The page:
An evaluation of a model for the systematic documentation of hospital based health promotion activities: Results from a multicentre study

Hanne Tønnesen*, Mette E. Christensen, Oliver Groene, Ann O'Riordan, Fabrizio Simonelli, Lagle Suurorg, Denise Morris, Peder Vibe, Susan Himel, Poul Erik Hansen

*Corresponding author for this work

Research output: Contribution to journalArticlepeer-review

19 Citations (Scopus)


Background. The first step of handling health promotion (HP) in Diagnosis Related Groups (DRGs) is a systematic documentation and registration of the activities in the medical records. So far the possibility and tradition for systematic registration of clinical HP activities in the medical records and in patient administrative systems have been sparse. Therefore, the activities are mostly invisible in the registers of hospital services as well as in budgets and balances. A simple model has been described to structure the registration of the HP procedures performed by the clinical staff. The model consists of two parts; first part includes motivational counselling (7 codes) and the second part comprehends intervention, rehabilitation and after treatment (8 codes). The objective was to evaluate in an international study the usefulness, applicability and sufficiency of a simple model for the systematic registration of clinical HP procedures in day life. Methods. The multi centre project was carried out in 19 departments/hospitals in 6 countries in a clinical setup. The study consisted of three parts in accordance with the objectives. A: Individual test. 20 consecutive medical records from each participating department/hospital were coded by the (coding) specialists at local department/hospital, exclusively (n = 5,529 of 5,700 possible tests in total). B: Common test. 14 standardized medical records were coded by all the specialists from 17 departments/hospitals, who returned 3,046 of 3,570 tests. C: Specialist evaluation. The specialists from the 19 departments/hospitals evaluated if the codes were useful, applicable and sufficient for the registration in their own department/hospital (239 of 285). Results. A: In 97 to100% of the local patient pathways the specialists were able to evaluate if there was documentation of HP activities in the medical record to be coded. B: Inter rater reliability on the use of the codes were 93% (57 to 100%) and 71% (31 to 100%), respectively. C: The majority of the study participants found the codes to be useful (71%), applicable (92%) and sufficient (92%). Conclusion. Systematic registration of HP activities is relevant in clinical day life and the suggested codes proved to be applicable for international use. HP is an essential part of the clinical pathway or the value chain. This model promises to improve the documentation and thereby facilitate analysis of records for evidence based medicine as well as cost and policy analyses.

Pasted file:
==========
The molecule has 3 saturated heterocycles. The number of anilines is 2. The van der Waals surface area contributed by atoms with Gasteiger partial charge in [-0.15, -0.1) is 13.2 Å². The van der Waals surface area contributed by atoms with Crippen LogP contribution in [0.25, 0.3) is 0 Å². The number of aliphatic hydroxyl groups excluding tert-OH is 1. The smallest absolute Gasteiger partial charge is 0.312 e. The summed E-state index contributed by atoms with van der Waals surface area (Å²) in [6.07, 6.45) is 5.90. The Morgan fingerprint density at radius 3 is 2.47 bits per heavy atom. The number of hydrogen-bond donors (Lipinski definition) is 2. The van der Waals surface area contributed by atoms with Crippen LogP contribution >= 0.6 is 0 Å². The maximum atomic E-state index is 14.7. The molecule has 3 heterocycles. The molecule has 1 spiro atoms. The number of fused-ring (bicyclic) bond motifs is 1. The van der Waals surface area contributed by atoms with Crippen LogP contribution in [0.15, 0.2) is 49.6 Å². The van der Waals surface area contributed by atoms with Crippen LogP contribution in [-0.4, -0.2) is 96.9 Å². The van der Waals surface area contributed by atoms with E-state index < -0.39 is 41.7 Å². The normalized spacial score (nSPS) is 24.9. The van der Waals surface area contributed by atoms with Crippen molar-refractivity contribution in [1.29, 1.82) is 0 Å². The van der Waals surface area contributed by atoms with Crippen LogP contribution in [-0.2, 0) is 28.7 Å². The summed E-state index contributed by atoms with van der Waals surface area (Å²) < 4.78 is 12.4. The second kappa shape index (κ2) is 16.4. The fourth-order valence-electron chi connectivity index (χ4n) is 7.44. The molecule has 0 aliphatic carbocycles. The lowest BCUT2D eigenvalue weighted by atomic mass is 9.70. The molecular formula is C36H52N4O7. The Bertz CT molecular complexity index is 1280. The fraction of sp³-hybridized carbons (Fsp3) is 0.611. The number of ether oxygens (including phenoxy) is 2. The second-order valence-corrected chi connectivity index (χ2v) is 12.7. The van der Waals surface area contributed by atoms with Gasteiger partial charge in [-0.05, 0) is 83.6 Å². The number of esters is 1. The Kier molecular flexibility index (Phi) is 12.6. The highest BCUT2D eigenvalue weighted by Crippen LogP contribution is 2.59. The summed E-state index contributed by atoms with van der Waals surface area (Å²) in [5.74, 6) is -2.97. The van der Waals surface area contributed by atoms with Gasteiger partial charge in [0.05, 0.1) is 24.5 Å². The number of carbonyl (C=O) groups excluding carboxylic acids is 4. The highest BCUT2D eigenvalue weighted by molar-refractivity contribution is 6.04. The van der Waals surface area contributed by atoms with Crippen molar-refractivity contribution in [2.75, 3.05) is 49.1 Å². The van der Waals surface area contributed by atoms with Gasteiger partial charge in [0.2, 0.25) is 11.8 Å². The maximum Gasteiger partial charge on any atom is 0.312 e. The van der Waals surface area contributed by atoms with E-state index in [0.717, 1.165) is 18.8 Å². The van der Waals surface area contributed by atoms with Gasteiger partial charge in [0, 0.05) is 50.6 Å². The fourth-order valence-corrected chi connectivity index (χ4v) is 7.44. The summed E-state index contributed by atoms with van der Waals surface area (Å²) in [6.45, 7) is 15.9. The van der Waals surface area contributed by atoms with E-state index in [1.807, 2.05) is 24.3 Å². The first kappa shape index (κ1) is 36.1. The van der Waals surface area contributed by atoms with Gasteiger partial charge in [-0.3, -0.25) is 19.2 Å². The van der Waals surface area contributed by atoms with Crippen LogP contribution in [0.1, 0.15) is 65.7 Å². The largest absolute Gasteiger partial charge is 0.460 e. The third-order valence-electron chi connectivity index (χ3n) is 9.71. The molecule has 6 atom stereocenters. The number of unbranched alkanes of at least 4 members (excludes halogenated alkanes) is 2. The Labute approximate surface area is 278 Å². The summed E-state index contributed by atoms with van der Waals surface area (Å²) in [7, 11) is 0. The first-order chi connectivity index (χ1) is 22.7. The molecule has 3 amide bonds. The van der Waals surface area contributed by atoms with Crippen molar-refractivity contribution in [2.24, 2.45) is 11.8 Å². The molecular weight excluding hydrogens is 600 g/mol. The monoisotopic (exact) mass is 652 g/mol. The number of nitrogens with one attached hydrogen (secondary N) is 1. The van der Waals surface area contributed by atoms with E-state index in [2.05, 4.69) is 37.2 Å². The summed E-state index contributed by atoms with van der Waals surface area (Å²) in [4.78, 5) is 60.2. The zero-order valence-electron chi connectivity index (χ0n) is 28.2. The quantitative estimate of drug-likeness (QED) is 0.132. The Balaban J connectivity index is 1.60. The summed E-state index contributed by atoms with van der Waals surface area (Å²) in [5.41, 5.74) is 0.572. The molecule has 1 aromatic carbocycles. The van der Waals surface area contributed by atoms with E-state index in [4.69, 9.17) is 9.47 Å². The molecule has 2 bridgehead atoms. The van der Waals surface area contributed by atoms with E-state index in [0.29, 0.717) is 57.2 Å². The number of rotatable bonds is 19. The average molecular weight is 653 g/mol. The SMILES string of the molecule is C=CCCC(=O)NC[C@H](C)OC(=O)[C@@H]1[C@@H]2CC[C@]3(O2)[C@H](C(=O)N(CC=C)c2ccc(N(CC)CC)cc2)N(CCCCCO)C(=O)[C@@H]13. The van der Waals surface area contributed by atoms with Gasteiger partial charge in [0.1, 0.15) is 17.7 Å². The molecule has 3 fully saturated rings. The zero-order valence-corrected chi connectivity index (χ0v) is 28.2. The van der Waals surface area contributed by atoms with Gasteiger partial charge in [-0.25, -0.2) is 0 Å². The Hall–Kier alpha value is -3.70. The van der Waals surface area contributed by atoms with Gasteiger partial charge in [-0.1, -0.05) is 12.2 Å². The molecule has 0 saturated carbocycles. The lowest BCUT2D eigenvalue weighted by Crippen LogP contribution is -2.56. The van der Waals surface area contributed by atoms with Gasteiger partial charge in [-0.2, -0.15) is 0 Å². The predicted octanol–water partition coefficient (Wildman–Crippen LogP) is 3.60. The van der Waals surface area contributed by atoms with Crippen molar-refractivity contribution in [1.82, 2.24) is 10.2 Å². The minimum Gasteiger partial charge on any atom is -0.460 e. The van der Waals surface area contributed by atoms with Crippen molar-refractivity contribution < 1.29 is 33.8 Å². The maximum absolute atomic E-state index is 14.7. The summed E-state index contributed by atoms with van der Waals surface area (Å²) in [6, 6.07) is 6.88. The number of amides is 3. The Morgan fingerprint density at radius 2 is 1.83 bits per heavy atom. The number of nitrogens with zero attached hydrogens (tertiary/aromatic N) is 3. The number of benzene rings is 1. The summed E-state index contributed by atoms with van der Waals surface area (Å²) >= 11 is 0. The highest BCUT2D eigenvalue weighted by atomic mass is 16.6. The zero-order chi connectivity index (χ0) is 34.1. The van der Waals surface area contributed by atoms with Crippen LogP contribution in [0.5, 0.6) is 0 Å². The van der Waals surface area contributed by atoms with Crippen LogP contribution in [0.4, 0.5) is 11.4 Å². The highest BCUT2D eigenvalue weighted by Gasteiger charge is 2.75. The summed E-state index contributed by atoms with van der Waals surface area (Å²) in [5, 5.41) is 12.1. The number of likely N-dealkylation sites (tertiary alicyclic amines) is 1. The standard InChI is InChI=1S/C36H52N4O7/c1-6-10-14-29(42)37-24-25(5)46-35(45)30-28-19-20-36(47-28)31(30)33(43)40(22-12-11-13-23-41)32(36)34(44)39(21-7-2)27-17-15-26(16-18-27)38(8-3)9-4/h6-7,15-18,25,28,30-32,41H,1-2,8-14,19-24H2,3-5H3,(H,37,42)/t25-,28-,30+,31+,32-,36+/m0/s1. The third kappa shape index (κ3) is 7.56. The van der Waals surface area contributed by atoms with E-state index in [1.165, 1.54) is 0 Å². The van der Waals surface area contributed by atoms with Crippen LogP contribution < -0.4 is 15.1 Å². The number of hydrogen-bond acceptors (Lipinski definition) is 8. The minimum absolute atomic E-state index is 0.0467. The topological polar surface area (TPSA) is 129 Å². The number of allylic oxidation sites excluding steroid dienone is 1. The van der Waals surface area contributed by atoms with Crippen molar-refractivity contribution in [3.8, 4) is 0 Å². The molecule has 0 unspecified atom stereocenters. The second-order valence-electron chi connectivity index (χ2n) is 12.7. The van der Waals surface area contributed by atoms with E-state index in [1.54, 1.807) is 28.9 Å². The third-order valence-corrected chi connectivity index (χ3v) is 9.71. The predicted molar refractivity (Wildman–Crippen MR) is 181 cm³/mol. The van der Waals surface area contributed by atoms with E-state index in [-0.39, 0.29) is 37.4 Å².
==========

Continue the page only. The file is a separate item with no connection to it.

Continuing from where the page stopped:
Original languageEnglish
Article number145
Pages (from-to)1-9
Number of pages9
JournalBMC Health Services Research
Publication statusPublished - 2007
Externally publishedYes


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